Discovering the wonder of Eurorack

Discovering Eurorack modular synths back in 2008 whilst visiting my great friend Stephen Vitiello in Virginia, USA, led me down a road from which I have never returned! Not that I blame him of course! I immediately thought, now if Tudor were around today, this is what he might be using. And, as the years have passed, my fascination with ever more eclectic and bizarrely named instruments has grown. I proudly use the Mroztronium Grackler, Macumbista Benjolin, Lorre-Mill Double Knot, Ciat-Lonbarde Cocoquantus 2, SqrtSigil exFriend, Ellitone Farm Detective in my works.

A strange green metal box sits on the floor. The top of the box features a series of neatly arranged black knobs and switches. Underneath the image in bold white type it says MACUMBISTA BENJOLIN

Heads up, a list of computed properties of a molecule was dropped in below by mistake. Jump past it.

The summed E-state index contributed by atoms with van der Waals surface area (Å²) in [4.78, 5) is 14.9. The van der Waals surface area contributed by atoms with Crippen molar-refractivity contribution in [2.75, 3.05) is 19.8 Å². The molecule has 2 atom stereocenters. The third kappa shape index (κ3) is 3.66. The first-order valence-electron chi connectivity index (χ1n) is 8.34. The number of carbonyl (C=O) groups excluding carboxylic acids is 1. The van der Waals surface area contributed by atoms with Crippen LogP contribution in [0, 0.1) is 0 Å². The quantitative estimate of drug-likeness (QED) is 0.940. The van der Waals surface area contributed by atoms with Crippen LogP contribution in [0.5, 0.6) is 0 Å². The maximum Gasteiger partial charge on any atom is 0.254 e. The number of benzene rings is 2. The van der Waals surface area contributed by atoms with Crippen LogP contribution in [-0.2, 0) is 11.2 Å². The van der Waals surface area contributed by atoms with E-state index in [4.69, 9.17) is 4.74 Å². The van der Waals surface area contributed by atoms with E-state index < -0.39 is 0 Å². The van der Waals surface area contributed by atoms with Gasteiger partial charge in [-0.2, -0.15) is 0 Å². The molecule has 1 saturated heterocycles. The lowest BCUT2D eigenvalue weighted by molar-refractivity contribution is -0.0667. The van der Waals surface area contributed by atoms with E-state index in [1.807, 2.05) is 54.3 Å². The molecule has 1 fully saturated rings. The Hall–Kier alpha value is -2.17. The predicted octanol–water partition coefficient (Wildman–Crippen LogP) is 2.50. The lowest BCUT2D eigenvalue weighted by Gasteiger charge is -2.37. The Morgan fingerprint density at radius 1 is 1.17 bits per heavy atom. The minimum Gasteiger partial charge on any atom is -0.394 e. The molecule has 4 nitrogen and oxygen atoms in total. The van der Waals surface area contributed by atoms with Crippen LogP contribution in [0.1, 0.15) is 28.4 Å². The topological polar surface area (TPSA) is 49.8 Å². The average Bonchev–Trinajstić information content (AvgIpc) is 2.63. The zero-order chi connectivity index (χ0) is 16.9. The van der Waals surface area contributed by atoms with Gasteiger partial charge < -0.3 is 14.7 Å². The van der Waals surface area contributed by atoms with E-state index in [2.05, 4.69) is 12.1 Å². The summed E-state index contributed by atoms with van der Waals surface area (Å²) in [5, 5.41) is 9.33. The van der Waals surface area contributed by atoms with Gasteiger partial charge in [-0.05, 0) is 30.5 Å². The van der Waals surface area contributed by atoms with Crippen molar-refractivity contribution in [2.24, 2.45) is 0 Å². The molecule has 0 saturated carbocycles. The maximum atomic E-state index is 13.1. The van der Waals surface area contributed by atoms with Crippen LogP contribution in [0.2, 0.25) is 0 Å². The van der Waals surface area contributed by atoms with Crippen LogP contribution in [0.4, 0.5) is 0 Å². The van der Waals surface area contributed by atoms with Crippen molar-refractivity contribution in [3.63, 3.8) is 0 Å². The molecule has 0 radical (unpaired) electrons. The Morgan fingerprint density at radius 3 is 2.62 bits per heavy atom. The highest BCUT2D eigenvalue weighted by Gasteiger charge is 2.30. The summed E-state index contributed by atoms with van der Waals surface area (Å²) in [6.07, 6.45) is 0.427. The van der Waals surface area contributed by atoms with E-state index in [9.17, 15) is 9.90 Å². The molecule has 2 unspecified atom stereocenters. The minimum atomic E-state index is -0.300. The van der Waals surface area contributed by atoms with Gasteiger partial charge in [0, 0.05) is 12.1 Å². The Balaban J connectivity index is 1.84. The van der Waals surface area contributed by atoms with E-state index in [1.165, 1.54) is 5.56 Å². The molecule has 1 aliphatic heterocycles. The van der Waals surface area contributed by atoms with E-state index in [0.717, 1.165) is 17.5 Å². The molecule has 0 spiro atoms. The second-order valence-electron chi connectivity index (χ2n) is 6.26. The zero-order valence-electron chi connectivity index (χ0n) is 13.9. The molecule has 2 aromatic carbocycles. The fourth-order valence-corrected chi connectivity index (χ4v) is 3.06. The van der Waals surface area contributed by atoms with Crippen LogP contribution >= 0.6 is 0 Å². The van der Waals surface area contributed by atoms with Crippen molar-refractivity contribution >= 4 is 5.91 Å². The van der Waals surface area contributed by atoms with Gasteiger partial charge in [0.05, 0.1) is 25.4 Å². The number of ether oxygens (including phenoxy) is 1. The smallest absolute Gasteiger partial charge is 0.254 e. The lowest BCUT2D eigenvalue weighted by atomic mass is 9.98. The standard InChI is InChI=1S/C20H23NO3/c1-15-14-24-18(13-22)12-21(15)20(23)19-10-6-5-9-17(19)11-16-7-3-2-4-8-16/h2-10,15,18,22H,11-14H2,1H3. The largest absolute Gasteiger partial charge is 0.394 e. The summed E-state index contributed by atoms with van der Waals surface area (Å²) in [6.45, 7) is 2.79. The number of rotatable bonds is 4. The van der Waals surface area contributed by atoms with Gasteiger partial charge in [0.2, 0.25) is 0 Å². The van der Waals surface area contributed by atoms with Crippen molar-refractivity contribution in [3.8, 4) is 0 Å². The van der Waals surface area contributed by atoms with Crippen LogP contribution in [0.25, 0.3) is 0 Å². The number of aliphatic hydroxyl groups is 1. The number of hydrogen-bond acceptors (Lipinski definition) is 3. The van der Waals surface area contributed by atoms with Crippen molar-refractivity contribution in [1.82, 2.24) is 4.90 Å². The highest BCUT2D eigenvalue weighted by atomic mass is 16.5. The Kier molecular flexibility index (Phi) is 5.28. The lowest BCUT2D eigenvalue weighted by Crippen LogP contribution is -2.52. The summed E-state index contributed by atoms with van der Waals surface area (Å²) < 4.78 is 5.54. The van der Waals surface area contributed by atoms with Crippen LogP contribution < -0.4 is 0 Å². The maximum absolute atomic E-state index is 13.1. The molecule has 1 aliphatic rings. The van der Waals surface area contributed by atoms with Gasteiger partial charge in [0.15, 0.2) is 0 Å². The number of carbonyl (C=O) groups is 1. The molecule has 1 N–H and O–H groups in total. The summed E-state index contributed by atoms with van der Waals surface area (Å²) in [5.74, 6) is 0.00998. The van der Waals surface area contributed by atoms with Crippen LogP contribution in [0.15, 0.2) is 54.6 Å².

A wooden box with a metal top sits on the floor. The top of the box is busy with blue, red, grey, green and black switches and knobs. Underneath the image a text reads Mroztronium Grackler
A very colourful image of three unusual looking wooden devices sit on the floor. A streak of light can be seen across the middle of the photo. The wooden devices each have wooden knobs on their surface and switches and buttons. Across the bottom of the image a text reads SqrtSigil exFriend
A very colourful wooden device sits on a table. Cables connect from one place to another, in red white and yellow colours. A light is on on the middle of the device. Across the top it reads Ciat-Lonbarde Cocoquantus

In the podcast I share a live performance using some of these tools and improvise, trying to explain what’s happening. And that’s really the joy. I can rarely anticipate what the results will be, and returning to the very same instruments the very day might reveal something again completely different.

Dinner for Two with Hainbach